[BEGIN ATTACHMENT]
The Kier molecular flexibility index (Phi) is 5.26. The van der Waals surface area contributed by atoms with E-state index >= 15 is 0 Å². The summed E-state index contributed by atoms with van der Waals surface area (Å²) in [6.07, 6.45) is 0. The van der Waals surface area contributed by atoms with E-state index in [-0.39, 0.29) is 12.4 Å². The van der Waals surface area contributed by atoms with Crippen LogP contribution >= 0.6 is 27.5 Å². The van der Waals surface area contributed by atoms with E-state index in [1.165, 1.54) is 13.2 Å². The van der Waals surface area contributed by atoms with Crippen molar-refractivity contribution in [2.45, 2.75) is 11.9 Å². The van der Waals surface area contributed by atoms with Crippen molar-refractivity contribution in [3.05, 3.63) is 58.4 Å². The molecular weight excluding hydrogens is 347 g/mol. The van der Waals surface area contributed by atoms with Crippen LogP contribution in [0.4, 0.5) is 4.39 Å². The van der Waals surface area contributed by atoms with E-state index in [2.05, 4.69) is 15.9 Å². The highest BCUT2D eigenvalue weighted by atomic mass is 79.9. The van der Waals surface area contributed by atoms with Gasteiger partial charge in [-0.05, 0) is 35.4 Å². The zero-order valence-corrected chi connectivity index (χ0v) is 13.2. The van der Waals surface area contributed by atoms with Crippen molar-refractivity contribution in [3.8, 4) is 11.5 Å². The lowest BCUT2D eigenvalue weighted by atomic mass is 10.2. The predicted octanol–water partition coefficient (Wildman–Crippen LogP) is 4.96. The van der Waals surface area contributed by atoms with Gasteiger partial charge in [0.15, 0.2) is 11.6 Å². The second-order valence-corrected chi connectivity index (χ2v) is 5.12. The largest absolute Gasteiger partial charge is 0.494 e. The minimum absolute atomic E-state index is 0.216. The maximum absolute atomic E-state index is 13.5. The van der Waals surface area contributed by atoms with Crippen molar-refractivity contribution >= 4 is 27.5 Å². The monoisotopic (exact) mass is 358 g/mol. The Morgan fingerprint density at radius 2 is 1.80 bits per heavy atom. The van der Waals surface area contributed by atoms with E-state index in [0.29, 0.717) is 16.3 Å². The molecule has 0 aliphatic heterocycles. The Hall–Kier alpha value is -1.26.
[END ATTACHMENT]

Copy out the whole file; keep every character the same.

The Kier molecular flexibility index (Phi) is 5.26. The van der Waals surface area contributed by atoms with E-state index >= 15 is 0 Å². The summed E-state index contributed by atoms with van der Waals surface area (Å²) in [6.07, 6.45) is 0. The van der Waals surface area contributed by atoms with E-state index in [-0.39, 0.29) is 12.4 Å². The van der Waals surface area contributed by atoms with Crippen LogP contribution >= 0.6 is 27.5 Å². The van der Waals surface area contributed by atoms with E-state index in [1.165, 1.54) is 13.2 Å². The van der Waals surface area contributed by atoms with Crippen molar-refractivity contribution in [2.45, 2.75) is 11.9 Å². The van der Waals surface area contributed by atoms with Crippen molar-refractivity contribution in [3.05, 3.63) is 58.4 Å². The molecular weight excluding hydrogens is 347 g/mol. The van der Waals surface area contributed by atoms with Crippen LogP contribution in [0.4, 0.5) is 4.39 Å². The van der Waals surface area contributed by atoms with E-state index in [2.05, 4.69) is 15.9 Å². The highest BCUT2D eigenvalue weighted by atomic mass is 79.9. The van der Waals surface area contributed by atoms with Gasteiger partial charge in [-0.05, 0) is 35.4 Å². The zero-order valence-corrected chi connectivity index (χ0v) is 13.2. The van der Waals surface area contributed by atoms with Crippen molar-refractivity contribution in [3.8, 4) is 11.5 Å². The lowest BCUT2D eigenvalue weighted by atomic mass is 10.2. The predicted octanol–water partition coefficient (Wildman–Crippen LogP) is 4.96. The van der Waals surface area contributed by atoms with Gasteiger partial charge in [0.15, 0.2) is 11.6 Å². The second-order valence-corrected chi connectivity index (χ2v) is 5.12. The largest absolute Gasteiger partial charge is 0.494 e. The minimum absolute atomic E-state index is 0.216. The maximum absolute atomic E-state index is 13.5. The van der Waals surface area contributed by atoms with Crippen molar-refractivity contribution >= 4 is 27.5 Å². The monoisotopic (exact) mass is 358 g/mol. The Morgan fingerprint density at radius 2 is 1.80 bits per heavy atom. The van der Waals surface area contributed by atoms with E-state index in [0.29, 0.717) is 16.3 Å². The molecule has 0 aliphatic heterocycles. The Hall–Kier alpha value is -1.26.